After reading the excellent The Declassified Adoptee- Esssays of an Adoptee Activist, I wondered, do we really need another anthology about adoption? The answer is a resounding “YES!” and that anthology is Adoption Reunion in the Social Media Age, An Anthology, written by Laura Dennis. (The book includes an essay by “Declassified” author and editor Amanda H.L. Transue Woolston).
As an adoptee with a love/hate relationship with social media, I was drawn to the book by it’s the intriguing title. Already familiar with many of the contributors and their work, I found this book to have a contemporary feel, containing something fresh for everyone.
The language used is at times neutral and inclusive, phrases like “original mom, birth mom, biological mom” liberally sprinkled throughout. While each author uses their own voice, there is cohesiveness to the entire text. One could take this highly readable book to the beach.
Why we need another anthology about adoption:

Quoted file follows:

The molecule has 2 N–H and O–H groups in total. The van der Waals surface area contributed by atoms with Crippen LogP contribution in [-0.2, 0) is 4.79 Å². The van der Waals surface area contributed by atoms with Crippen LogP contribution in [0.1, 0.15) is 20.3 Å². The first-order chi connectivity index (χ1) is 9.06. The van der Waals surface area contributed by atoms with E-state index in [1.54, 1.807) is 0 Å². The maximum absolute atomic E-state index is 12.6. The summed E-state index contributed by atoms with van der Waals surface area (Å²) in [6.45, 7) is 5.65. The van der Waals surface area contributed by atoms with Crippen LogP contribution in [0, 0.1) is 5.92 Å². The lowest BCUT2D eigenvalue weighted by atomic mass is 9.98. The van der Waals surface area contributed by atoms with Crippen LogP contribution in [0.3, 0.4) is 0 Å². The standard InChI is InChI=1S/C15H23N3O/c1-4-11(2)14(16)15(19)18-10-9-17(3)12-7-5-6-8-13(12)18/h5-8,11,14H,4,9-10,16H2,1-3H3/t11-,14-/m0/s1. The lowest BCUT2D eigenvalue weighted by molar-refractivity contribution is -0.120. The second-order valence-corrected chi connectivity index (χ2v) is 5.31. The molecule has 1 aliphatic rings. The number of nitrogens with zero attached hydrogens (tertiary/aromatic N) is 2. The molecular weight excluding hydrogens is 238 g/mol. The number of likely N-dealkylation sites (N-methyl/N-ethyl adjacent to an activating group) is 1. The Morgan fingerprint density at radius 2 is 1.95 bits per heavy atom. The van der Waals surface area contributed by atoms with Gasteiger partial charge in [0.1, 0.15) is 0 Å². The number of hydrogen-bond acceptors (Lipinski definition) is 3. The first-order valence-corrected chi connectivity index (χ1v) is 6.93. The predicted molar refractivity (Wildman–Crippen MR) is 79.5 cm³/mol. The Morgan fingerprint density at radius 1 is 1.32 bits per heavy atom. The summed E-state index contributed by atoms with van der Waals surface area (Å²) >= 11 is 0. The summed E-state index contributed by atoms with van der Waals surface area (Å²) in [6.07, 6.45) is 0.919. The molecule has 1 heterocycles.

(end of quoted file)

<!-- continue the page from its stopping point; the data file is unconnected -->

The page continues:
- It doesn’t read like an anthology-this carefully edited volume flows from one story to the next, making it hard to put down.
- It doesn’t tell you what to do-this book is not preachy.
- It doesn’t judge-or label opinions as right or wrong.
- It won’t make you feel bad (or worse): Without soft-peddling the difficulties that are created by even the most loving, caring individuals in the adoption cube, book leaves plenty of room for the reader to decide what to take away from each chapter.
An additional value is the section of thought-provoking questions that conclude each chapter. These questions are well thought out and beg to be added to discussion groups.
Here is a sample “clarity question” from a section by Deanna Shrodes , in a chapter entitled “Coming out of the adoption closet and secondary rejection.”
Facebook, social media and Google searches have made it a lot easier to reach out and connect. What are the potential pitfalls and downfalls to easier, faster and cheaper access?
The questions add a nice dimension to the book, and could easily become a homework assignment.
Adoption stories tend to share certain basic elements. The stories selected here are enlightening without being didactic. “The casket chat” (again, by Shrodes) illustrates beautifully the type of thing you’ll find here (along with poetry, prose, memoir ). It is a transcript of a conversation with her birth mother that I promise will not be forgotten.
Read this book, and then gift it to someone touched by adoption: it is sure to spark some interesting dialogue, and become a genre favorite.
(Portions of this review previously published at Amazon.com.)